News Release

Australian operators need to collaborate to create super basins

Country’s huge deposits of disadvantaged gas need to be made less carbon-intensive

2 minute read

Australia’s oil and gas industry needs to urgently fast-track the creation of energy “super basins” to provide a pathway to greater sustainability and cut emissions, according to Anne Forbes, Upstream Research Analyst at Wood Mackenzie.  

A super basin is an area where large hydrocarbon resources are co-located with the potential for plentiful clean electricity and large-scale carbon capture and storage (CCS).  

Speaking at the Australian Petroleum Production and Exploration Association (APPEA) Conference in Adelaide, Dr Forbes said that development of super basins in Australia is possible in certain advantaged locations, but will be challenging in the prevailing economic conditions where additional costs can impact profit margins.  

“As upstream becomes more entwined with low- and no-carbon businesses, some serious questions are going to be asked of Australian operators,” Anne Forbes told delegates at the event. “Turning Australia’s vast deposits of disadvantaged gas into a better – and more resilient - investment opportunity is going to require collaboration across the whole energy spectrum, something that has historically rarely happened in the sector.”  

Australia has among the highest CO2 intensity per boe of the major producing countries, coming in at an average 42 tons of CO2 per produced per thousand barrels of oil equivalent (kboe). This is caused mainly by the dominance of the liquefied natural gas (LNG) sector in Australia, which utilises an energy-intensive liquefaction process.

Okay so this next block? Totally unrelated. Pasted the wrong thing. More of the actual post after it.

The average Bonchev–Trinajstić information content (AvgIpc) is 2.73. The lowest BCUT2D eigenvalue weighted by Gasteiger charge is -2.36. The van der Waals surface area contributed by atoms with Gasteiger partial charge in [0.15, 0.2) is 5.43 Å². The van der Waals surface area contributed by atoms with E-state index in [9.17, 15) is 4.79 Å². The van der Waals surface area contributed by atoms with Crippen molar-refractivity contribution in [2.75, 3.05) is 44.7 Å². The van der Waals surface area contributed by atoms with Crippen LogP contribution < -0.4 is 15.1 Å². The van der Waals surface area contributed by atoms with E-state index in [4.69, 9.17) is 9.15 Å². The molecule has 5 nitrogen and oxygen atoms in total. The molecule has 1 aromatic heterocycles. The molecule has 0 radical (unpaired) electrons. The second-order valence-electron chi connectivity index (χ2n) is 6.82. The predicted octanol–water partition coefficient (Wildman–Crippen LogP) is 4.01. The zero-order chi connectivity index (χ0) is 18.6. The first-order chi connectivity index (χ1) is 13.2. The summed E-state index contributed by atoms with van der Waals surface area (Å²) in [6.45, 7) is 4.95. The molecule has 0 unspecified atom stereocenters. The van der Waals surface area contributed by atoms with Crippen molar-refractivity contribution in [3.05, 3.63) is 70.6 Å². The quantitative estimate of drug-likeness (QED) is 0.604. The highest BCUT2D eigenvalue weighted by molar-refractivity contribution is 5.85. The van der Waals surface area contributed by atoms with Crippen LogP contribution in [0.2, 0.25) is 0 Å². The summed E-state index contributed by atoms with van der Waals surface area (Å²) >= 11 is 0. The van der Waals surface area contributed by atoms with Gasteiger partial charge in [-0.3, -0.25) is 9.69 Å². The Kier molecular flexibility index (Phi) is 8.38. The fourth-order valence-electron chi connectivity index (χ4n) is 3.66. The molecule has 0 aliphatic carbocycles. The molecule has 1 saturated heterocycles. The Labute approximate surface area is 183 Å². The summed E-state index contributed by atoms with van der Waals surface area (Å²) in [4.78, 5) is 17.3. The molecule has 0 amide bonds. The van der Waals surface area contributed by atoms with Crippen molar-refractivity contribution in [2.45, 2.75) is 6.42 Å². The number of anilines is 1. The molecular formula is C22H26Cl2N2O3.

“If Australia is serious about creating the next generation of super basins to prolong its upstream lifespan, CCS is going to have to play a far larger role in the process and plentiful clean electricity is also essential,” Anne Forbes said. “This is not going to be easy in the short-term – and will require government/policy support - but the fact remains that Australia’s most ‘advantaged’ basins are blessed with world-class solar and/or wind potential.” 


Editor’s notes 

  • Global upstream super basins were originally defined as holding more than 10 billion barrels of oil equivalent (boe) of recoverable resource, of which more than 5 billion boe remains. Globally, more than 90% of current oil and gas production comes from around 40 super basins. 
  • Wood Mackenzie expects Australia to rank as the eighth highest upstream  producing country in terms of scope 1 & 2 greenhouse gas emissions between now and 2030.  
  • The APPEA Conference is taking place in Adelaide between 15-18 May. For more information, please go to APPEA Conference and Exhibition 

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